Like so many people in the publishing industry, Nita Prose has always had in mind that she might one day turn her hand to write a novel. She has always written, and as part of her role in the publication, she had been a ghostwriter, but never published a book for herself.
But dreams of becoming a writer are a dime a dozen, like ideas for books – they only count when they hold on, and they are easy to miss; they can strike in the most mysterious ways.
“It was only when the idea of the maid struck me that I thought: OK, this idea is just too good to pass up. I want to see if I can do this,” she says in a conversation from her home in Toronto.
Prose was at the London Book Fair for her daily job at Simon and Schuster Canada, where she’s vice president and editor – in – chief, as she hurried back to her hotel room after a meeting “and I was completely terrified of the maid … retiring in a shady corner with a pair of my training pants.
“She looked at me and I looked at her and I thought, what an intimate and invisible job it is to be a maid at a hotel … she knew (intimate details about me) and I knew nothing about her,” says Prose.
The conference continued, and a few days later, on the plane back to Toronto, Prose said, “I could hear Molly’s voice as if it were coming to me. It was crisp, it was polished, it was perfect in the way that Molly is … “This is the first time a character’s voice had arrived in my head fully formed.”
(Yes, the girl’s name is Molly – a hint of the gentle humor throughout the book.)
Prosa grabbed the napkin during her drink and began writing. “I’m your maid. I’m the one who cleans your hotel room who comes in like a phantom when you’re out gallivating for the day, no matter what you’ve left behind, cluttered, or what I can see. , When you are finished.”
Prose did not know it at the time, she said, but she had just begun her debut novel. What she wrote on that napkin was the prologue – just as it is published in the finished book, the one that will now hit the market on January 4th.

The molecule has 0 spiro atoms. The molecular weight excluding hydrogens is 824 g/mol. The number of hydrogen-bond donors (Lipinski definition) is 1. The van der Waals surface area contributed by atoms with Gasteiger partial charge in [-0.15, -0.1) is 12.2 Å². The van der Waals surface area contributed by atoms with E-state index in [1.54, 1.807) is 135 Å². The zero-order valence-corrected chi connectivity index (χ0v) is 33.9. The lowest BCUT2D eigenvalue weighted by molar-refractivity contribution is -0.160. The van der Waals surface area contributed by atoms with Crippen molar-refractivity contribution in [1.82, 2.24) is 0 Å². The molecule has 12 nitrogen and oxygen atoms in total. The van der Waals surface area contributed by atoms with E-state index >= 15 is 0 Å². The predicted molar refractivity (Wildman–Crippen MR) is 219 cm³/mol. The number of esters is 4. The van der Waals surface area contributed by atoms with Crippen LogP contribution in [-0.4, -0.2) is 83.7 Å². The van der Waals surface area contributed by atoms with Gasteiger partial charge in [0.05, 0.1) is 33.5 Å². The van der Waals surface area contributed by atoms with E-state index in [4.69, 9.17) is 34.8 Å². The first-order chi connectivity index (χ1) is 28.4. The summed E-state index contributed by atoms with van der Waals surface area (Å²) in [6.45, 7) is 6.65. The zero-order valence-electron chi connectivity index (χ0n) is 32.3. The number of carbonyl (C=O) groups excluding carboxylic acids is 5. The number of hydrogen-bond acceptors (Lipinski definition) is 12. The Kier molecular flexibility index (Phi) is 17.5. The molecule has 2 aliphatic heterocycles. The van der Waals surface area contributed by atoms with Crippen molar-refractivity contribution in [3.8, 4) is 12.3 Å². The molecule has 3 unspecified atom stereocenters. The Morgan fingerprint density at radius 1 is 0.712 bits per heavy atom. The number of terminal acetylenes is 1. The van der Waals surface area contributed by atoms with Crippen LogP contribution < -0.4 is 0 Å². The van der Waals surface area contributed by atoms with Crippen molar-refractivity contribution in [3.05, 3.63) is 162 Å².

When she was home again, she said, she was done in about five months. She was “absolutely” inspired by Agatha Christie, “a master” of the mystery genre. There was also, she says, a “Knives Out,” sense of the story as she wrote, and a little bit of the board game Clue. Her goal, she says, “was to get the reader to guess … at the very basic murder mystery.”
The closed character of the set – a hotel room that turns into a murder scene when one of the hotel’s regular, very wealthy customers is found dead by Molly – gave itself the idea of a mystery. But Prosa would deliver a little more than that. The hierarchical nature of a hotel also hinted at another kind of storytelling: it is a microcosm of the sensibility upstairs / downstairs with highly valued guests on one side and the unseen service workers like Molly on the other, “the invisible people who work. away in ordinary sight. ”
The book was written before the pandemic began – The journey of the process was in the past – but there is a relevance to the narrative and our collective understanding of the service industry and how important it is to our social structure.
The other thing readers will notice right from the start is that there is something a little different about Molly. She does not always read social signals from other people. She may be shaken by the reaction required of her in certain social situations. She is also focused and detail oriented and makes her work to perfection.
“As we move through it,” says Prose, “we discover that it is also a story of grief and loss and of belonging or the lack of the same.”